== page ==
BAE Systems has announced it will cut 1,775 jobs at its yards in Scotland and England and end shipbuilding altogether at Portsmouth.
Unitenational officer for shipbuilding Ian Waddell said:
“It is a huge blow to Britain’s manufacturing and industrial base, with many highly skilled workers faced with losing their jobs.
“We will have to examine the BAE business case in detail to see how we can secure a future for the workforces at both Portsmouth and in Scotland. We believe that, if this is approached in a constructive and innovative way, it can be achieved.
“The seeds for this situation were sown in the 1980’s when the Thatcher government used European structural funds to close shipyards, rather than funding investment that would have allowed Britain to compete in the global marketplace for shipbuilding orders against the likes of South Korea.”
BAE's decision was prompted by the decline in work for the Royal Navy’s two new aircraft carriers as construction nears completion by BAE, Babcock, Rolls Royce and Thales.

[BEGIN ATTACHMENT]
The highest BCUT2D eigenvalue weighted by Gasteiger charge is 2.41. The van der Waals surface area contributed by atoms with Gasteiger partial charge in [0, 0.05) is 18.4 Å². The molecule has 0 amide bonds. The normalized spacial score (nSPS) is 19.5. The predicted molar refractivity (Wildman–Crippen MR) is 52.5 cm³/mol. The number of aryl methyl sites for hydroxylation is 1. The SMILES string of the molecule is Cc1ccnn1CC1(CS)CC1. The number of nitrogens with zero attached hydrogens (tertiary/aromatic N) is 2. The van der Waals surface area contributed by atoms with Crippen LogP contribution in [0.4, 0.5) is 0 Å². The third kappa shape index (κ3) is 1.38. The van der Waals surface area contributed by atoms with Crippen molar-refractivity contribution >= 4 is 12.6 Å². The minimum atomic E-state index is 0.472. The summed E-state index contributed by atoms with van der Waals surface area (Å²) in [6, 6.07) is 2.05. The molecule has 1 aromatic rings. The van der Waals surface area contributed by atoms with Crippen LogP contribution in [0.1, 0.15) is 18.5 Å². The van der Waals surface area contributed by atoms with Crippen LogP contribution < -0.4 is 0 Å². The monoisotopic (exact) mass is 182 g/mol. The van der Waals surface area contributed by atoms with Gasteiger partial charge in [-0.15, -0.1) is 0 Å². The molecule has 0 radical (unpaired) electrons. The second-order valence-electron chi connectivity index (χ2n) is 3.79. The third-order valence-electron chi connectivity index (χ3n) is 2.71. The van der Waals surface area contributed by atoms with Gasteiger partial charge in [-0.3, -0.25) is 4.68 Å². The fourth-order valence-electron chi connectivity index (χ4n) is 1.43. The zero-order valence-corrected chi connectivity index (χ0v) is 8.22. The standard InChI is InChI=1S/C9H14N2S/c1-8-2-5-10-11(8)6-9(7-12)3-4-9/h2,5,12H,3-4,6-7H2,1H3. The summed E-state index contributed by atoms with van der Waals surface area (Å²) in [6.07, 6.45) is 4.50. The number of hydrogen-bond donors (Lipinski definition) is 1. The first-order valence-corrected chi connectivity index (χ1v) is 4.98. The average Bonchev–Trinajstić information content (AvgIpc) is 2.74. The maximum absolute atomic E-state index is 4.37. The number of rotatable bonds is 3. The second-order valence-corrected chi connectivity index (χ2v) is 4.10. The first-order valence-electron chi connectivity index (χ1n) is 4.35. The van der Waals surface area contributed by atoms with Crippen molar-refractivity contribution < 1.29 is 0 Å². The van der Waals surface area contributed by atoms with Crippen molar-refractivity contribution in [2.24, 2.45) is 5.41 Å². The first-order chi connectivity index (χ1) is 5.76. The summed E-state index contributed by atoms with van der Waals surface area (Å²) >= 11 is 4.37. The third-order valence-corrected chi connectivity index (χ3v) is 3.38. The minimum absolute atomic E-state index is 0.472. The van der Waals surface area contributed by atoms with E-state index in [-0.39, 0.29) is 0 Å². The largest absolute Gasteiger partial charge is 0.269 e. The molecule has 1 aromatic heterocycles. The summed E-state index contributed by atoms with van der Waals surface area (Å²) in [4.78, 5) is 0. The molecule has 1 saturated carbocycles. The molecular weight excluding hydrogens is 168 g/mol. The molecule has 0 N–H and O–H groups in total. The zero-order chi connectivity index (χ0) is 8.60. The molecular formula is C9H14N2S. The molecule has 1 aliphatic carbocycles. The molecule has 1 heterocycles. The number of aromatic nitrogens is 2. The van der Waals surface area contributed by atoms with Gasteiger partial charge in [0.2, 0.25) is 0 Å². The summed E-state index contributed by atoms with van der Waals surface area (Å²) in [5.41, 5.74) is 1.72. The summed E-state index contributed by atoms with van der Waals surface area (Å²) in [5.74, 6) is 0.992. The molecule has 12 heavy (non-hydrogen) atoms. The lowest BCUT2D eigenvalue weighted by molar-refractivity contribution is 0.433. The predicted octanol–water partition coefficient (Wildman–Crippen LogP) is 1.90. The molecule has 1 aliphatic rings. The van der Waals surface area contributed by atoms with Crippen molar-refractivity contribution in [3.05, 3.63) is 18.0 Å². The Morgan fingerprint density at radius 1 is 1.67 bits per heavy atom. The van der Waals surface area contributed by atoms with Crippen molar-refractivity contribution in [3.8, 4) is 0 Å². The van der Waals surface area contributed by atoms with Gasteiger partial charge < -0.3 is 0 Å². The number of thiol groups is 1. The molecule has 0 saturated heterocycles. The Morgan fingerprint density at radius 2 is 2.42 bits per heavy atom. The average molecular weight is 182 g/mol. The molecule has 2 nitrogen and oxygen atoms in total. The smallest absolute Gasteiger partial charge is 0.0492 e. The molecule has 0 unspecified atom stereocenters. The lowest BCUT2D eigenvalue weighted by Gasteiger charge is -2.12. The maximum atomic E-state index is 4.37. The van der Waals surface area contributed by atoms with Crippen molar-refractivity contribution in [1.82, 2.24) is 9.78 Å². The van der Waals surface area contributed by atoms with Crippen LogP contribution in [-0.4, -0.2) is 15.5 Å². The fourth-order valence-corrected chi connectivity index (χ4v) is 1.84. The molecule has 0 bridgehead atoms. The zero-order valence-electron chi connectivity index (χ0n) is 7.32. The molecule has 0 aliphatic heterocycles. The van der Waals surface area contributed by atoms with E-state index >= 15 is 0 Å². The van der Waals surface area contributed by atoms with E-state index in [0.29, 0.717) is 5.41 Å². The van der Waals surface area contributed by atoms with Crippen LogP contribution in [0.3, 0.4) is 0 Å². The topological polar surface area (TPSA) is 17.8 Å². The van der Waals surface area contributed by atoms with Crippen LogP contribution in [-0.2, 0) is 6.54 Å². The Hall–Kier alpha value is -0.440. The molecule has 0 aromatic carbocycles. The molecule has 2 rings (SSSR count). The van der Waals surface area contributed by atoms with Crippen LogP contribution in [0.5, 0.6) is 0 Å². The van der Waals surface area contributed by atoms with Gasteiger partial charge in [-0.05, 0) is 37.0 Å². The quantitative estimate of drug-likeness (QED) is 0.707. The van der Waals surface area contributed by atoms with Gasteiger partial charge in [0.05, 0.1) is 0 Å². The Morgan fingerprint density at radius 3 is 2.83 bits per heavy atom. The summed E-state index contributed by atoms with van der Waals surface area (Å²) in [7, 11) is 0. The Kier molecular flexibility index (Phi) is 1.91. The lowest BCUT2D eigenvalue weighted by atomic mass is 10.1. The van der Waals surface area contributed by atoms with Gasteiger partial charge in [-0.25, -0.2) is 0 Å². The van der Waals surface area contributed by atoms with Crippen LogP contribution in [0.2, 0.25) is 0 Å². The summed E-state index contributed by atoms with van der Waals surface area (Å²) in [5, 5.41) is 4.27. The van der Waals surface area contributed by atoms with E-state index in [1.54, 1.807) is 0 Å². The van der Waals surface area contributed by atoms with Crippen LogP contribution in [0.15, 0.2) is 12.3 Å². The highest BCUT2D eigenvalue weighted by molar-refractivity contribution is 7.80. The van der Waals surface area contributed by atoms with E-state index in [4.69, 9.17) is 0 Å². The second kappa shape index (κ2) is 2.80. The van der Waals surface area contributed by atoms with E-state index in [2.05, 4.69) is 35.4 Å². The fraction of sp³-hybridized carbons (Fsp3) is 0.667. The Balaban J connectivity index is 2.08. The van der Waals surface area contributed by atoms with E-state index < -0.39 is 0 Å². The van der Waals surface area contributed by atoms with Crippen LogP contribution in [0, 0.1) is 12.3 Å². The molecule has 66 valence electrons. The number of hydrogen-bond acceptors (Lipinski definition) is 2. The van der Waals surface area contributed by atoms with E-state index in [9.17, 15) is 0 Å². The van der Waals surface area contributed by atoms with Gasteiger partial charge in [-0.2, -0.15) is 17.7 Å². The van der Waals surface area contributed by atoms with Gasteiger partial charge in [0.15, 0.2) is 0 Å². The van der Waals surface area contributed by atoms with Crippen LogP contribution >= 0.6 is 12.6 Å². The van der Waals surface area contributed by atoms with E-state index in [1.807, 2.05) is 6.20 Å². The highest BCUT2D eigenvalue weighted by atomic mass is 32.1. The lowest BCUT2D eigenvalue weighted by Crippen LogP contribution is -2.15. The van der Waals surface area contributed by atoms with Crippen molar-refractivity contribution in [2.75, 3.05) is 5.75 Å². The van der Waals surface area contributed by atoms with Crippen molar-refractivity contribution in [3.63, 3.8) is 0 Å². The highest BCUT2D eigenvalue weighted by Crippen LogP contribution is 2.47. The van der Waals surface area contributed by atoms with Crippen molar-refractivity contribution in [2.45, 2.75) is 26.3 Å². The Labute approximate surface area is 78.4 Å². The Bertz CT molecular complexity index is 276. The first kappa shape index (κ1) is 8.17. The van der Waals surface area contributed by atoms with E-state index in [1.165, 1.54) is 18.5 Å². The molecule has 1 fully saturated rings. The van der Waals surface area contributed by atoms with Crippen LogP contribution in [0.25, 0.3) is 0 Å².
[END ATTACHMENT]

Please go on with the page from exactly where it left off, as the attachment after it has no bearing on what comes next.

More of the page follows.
A statement released by BAE Systems said: "Under these proposals, shipbuilding operations at Portsmouth will cease in the second half of 2014.
"Subject to consultation, Lower Block 05 and Upper Blocks 07 and 14 of the second Queen Elizabeth Class Aircraft Carrier will be allocated to Glasgow.
"The company remains committed to continued investment in the Portsmouth area as the centre of its Maritime Services and high-end naval equipment and combat systems business.
"The company proposes to consolidate its shipbuilding operations in Glasgow with investments in facilities to create a world-class capability, positioning it to deliver an affordable Type 26 programme for the Royal Navy."
The job losses were raised at Prime Minister's Questions today.
David Cameron said his thoughts were with the workers affected by these "extremely difficult decisions".
He added: "We will go on building warships on the Clyde, we will be announcing three new offshore patrol vessels, keeping that yard busy rather than paying for it to remain idle as the last government proposed.
"In Portsmouth, yes there will be job reductions, but there are many more people involved in ship servicing than in ship building, so the workforce will go from 12,000 to 11,000."